I really couldn’t get enough of these patches of different kind of flowers with different colours along the paths and the trees everywhere in the park.
He said: ‘’I’ve been photographing the tulips since forever, mostly in the countryside. I photographed them from all angles you can possibly imagine, but there was one thing that I still wanted to capture one time in my life: Keukenhof without any other people. This seemed impossible, until this year’s April 2020. With the COVID-19 virus keeping everyone at home and tourists away, I knew this was my only chance of making this happen. I contacted Keukenhof explaining what I had in mind and they were so kind to let me photograph the garden for a day.’’
A sunny April had made the flowers bloom early and although photographing in strong sunlight was a challenge, Dros’s photographs definitely show that he overcame that problem and it seems, made the most of having the park to himself, strolling down the pathways with birdsong in his ears, the smell of the flowers in the air and absorbing the amazing visual rainbow of flowers every step of the way.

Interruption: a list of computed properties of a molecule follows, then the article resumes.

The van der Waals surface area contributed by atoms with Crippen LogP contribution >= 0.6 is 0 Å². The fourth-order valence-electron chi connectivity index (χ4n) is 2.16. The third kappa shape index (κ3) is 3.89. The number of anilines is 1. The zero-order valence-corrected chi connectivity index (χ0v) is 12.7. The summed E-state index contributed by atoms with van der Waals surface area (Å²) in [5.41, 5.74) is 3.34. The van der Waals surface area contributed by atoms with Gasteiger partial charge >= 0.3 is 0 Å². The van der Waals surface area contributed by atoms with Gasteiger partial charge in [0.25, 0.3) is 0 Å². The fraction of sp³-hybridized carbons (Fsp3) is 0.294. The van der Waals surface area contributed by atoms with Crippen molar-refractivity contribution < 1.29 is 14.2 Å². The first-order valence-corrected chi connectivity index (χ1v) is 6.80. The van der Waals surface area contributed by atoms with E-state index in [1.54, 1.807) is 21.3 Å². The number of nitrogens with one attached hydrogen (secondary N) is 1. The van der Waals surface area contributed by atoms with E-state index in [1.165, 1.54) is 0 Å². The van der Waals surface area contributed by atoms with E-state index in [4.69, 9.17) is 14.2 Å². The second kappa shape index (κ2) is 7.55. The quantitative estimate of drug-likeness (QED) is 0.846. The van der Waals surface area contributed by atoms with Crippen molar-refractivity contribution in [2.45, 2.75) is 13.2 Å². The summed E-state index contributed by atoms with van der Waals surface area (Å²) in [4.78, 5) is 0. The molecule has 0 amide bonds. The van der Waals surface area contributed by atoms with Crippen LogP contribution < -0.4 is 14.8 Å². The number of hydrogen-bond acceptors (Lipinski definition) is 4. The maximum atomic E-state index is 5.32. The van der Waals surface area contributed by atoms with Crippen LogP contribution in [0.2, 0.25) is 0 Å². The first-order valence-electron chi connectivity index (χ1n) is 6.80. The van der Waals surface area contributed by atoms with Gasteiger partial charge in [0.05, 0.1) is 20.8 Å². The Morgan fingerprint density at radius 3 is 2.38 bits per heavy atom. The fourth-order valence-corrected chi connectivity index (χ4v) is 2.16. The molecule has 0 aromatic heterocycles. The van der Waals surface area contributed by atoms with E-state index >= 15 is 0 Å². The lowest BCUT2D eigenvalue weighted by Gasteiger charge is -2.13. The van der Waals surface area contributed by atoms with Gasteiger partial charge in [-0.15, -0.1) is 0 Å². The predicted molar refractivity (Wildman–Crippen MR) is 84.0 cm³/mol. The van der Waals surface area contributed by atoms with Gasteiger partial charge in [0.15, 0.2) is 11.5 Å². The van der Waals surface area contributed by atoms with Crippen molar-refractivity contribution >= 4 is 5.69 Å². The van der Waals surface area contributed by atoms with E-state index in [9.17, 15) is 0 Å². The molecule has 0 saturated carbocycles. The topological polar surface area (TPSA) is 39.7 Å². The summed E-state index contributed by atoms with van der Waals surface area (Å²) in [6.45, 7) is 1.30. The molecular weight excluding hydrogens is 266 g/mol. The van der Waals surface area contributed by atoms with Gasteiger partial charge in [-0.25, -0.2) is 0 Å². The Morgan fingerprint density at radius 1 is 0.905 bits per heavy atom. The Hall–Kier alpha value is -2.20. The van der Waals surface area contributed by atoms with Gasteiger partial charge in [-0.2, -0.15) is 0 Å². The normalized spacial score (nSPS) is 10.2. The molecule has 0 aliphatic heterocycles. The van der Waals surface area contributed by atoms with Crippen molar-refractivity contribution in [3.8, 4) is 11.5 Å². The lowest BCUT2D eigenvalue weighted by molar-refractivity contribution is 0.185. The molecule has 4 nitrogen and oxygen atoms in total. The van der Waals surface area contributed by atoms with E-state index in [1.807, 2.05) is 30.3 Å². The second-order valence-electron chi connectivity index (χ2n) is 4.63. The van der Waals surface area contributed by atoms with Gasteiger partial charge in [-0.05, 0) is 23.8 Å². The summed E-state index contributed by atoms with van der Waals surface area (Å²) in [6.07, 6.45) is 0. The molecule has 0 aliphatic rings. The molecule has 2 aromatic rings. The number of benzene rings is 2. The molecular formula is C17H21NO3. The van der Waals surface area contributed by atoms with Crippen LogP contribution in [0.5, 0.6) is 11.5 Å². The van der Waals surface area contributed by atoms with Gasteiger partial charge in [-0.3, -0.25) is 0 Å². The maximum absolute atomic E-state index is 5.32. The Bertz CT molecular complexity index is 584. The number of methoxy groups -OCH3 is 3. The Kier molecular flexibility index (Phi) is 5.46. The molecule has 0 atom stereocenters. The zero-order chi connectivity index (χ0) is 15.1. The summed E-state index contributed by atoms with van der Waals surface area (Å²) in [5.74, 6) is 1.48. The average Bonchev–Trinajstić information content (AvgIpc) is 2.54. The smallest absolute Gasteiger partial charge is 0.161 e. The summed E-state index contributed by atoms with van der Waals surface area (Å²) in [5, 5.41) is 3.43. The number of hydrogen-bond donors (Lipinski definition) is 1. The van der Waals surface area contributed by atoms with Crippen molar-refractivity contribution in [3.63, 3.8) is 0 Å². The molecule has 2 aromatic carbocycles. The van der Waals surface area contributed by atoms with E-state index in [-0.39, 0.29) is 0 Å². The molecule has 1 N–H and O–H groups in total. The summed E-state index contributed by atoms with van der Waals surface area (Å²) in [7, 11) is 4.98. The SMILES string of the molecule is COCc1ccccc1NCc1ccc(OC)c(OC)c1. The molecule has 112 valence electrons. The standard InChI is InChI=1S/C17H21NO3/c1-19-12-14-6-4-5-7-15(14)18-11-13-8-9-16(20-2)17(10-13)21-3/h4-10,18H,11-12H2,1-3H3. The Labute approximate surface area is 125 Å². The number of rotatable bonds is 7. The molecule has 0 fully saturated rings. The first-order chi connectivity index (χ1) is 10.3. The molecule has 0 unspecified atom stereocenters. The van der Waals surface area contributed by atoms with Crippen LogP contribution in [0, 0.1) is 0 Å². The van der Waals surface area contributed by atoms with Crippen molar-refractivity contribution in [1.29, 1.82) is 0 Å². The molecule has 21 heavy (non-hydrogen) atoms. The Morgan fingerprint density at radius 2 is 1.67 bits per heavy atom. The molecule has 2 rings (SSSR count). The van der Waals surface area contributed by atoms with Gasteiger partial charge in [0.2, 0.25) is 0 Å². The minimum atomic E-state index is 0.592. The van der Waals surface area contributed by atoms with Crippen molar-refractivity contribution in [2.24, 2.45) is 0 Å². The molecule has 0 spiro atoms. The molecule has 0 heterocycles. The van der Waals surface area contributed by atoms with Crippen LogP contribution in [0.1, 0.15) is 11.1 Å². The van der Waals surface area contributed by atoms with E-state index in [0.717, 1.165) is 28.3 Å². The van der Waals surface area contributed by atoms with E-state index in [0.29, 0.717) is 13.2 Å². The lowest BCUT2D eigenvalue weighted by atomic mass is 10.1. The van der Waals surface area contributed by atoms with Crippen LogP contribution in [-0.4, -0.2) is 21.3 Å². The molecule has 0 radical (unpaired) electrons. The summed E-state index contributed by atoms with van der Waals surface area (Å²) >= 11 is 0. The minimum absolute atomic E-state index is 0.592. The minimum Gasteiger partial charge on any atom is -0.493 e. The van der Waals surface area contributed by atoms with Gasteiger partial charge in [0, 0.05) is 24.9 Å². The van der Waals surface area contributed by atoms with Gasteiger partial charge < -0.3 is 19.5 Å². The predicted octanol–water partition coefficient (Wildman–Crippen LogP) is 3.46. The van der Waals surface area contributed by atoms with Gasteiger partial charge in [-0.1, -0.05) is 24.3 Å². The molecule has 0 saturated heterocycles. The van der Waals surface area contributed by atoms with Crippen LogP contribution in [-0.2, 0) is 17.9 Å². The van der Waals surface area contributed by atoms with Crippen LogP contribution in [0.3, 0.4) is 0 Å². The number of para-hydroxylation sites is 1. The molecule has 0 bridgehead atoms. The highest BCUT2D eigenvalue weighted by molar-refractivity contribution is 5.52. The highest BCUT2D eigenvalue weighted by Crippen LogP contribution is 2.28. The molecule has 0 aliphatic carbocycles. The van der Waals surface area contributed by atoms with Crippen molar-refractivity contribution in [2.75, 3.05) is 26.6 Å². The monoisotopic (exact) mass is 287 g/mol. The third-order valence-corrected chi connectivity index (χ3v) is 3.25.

‘’This photo series is an initiative from myself in collaboration with Keukenhof. We aim to show the beauty of the park through these images. Too bad there’s no smell involved,’’ Dros concluded.
With no people around these zig zag paths become visible showing the attention to detail in the lay out of the garden.
The empty square in front of the famous Keukenhof windmill looks so serene.
The Red & Yellow carpet of tulips as seen from a drone perspective from about 10 meters up.
In Keukenhof you can find a bunch of classic Dutch bridges. This is one of them right at the entrance, surrounded by a sea of colourful tulips.
Portrait oriented image of the empty square in front of the famous windmill. The miller was so kind to put the windmill in the correct position for the photograph.
Low angle perspective of a rare species of tulips that I had not seen before.
The world famous ‘Blue River.’ A road of blue grape hyacinths zigzagging through the trees.
Did I mention attention to detail? From the ground I didn’t even see this, but when I flew my drone a few meters up it appeared that these were planted in the shape of a tulip flower!